Yesterday, I finally cleared enough off my schedule to play with the ocean waves painting. I believe that playing is a better word than painting. Why? Because it allows me to make mistakes and not worry about them. At this stage, I have confidence that I can correct anything I do. It’s a fun journey to challenge yourself when you paint or write yourself into a corner.
I started off yesterday with a colorful and “unlimited” palette of gorgeous Michael Harding Oil Paints. I expanded my very limited paints to include a range of blues, reds, and yellows. I threw greens and purples on there too. I threw caution to the wind because I knew with Michael Harding paints, you can’t go wrong (as in making a ugly color or “mud”)!
Here are two pictures of the tubes of paint and of my palette.
Then I got to work. Below is the live (on tape) demonstration of blocking in shapes. Note that I wasn’t worried about texture or details. I wanted big shapes of color that I will refine over the coming days. I ended with a quick demonstration of “details” on the rocks, just to show the difference. I can’t stop my mind from jumping ahead, so the little details at the end were an experiment with color. The questions are, what colors do I want to use to pull out light hitting on the rocks? How will I build these rocks? Where are the waves going to crash against the rocks? What’s the composition looking like? What changes do I want to make?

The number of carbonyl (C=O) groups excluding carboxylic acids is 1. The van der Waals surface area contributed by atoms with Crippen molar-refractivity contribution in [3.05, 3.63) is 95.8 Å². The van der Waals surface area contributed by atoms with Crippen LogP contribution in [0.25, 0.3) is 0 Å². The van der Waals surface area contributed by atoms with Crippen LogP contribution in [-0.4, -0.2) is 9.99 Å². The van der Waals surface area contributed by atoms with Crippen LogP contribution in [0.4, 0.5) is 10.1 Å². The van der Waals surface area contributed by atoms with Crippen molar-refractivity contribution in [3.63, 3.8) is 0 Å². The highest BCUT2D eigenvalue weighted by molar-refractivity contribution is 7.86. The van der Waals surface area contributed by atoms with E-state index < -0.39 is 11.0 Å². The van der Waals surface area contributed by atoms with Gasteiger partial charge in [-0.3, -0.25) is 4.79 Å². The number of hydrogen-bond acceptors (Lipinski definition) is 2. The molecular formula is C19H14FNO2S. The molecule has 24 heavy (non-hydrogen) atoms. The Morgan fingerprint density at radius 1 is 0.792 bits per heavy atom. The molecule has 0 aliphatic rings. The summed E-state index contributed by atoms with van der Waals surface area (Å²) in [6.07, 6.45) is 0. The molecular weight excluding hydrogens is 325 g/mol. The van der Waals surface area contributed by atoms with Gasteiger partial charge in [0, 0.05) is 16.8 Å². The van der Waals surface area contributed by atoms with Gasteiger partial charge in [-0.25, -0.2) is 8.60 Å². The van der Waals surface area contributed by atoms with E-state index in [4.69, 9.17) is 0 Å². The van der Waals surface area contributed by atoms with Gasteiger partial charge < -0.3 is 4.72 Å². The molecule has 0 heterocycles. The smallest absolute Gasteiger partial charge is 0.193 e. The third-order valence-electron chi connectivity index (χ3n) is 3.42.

During the session, I thought about value, shape, design–keeping the values dark, knowing I can always come up in value. I plan on playing more with these blues, greens, and blue side purples in the water. I want to add more gray tones so that the waves really pop with color, remember this is a sunset painting and the impact a sun setting has on the colors.
But most of all, I want to remember this is play. I am going to allow myself the opportunity to answer that what if question. I hope you join me in this journey.